The Chi-square test of independence determines whether there is a statistically significant relationship between categorical variables. It is a hypothesis test that answers the question—do the values of one categorical variable depend on the value of other categorical variables?

As you no doubt guessed, I’m a huge fan of statistics. I’m also a big Star Trek fan. Consequently, it’s not surprising that I’m writing a blog post about both! In the *Star Trek* TV series, Captain Kirk and the crew wear different colored uniforms to identify the crewmember’s work area. Those who wear red shirts have the unfortunate reputation of dying more often that those who wear gold or blue shirts.

In this post, I’ll show you how the Chi-square test of independence works. Then, I’ll show you how to perform the analysis and interpret the results by working through the example. I’ll use this test to determine whether wearing the dreaded red shirt in Star Trek is the kiss of death!

If you need a primer on the basics, read my hypothesis testing overview.

## Overview of the Chi-Square Test of Independence

The Chi-square test of association evaluates relationships between categorical variables. Like any statistical hypothesis test, the Chi-square test has both a null hypothesis and an alternative hypothesis.

- Null hypothesis: There are no relationships between the categorical variables. If you know the value of one variable, it does not help you predict the value of another variable.
- Alternative hypothesis: There are relationships between the categorical variables. Knowing the value of one variable
*does*help you predict the value of another variable.

The Chi-square test of independence works by comparing the distribution that you observe to the distribution that you expect if there is no relationship between the categorical variables. In the Chi-square context, the word “expected” is equivalent to what you’d expect if the null hypothesis is true. If your observed distribution is sufficiently different than the expected distribution (no relationship), you can reject the null hypothesis and infer that the variables are related.

For a Chi-square test, a p-value that is less than or equal to your significance level indicates there is sufficient evidence to conclude that the observed distribution is not the same as the expected distribution. You can conclude that a relationship exists between the categorical variables.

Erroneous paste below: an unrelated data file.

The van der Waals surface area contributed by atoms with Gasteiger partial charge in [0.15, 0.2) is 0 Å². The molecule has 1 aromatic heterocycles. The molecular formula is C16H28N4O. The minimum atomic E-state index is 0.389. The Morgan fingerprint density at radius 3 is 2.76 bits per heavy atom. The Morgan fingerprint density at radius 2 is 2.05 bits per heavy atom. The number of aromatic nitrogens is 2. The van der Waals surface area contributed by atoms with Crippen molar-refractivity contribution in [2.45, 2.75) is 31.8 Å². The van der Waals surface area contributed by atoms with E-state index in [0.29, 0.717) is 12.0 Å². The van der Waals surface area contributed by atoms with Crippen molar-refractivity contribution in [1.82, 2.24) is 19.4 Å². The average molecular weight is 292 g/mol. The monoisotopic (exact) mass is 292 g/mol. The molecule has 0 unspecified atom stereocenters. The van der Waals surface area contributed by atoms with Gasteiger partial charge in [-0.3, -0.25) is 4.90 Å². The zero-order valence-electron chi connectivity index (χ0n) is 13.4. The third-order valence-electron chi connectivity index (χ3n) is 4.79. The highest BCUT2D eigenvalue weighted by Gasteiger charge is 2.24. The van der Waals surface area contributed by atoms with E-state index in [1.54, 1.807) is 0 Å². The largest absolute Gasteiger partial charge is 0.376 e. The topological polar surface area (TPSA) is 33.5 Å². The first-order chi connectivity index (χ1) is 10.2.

## Star Trek Fatalities by Uniform Colors

We’ll perform a Chi-square test of independence to determine whether there is a statistically significant association between shirt color and deaths. We need to use this test because these variables are both categorical variables. Shirt color can be only blue, gold, or red. Fatalities can be only dead or alive.

The color of the uniform represents each crewmember’s work area. We will statistically assess whether there is a connection between uniform color and the fatality rate. Believe it or not, there are “real” data about the crew from authoritative sources and the show portrayed the deaths onscreen. The table below shows how many crewmembers are in each area and how many have died.

Color | Areas | Crew | Fatalities |

Blue | Science and Medical | 136 | 7 |

Gold | Command and Helm | 55 | 9 |

Red | Operations, Engineering, and Security | 239 | 24 |

Ship’s total | All | 430 | 40 |

## Performing the Chi-Square Test of Independence for Uniform Color and Fatalities

For our example, we are going to determine whether the observed counts of deaths by uniform color is different from the distribution that we’d expect if there is no association between the two variables.

The table below shows how I’ve entered the data into the worksheet. You can also download the CSV dataset for StarTrekFatalities.

Color | Status | Frequency |

Blue | Dead | 7 |

Blue | Alive | 129 |

Gold | Dead | 9 |

Gold | Alive | 46 |

Red | Dead | 24 |

Red | Alive | 215 |

You can use the dataset to perform the analysis in your preferred statistical software. The Chi-squared test of independence results are below. As an aside, I use this example in my post about degrees of freedom in statistics. Learn why there are two degrees of freedom for the table below.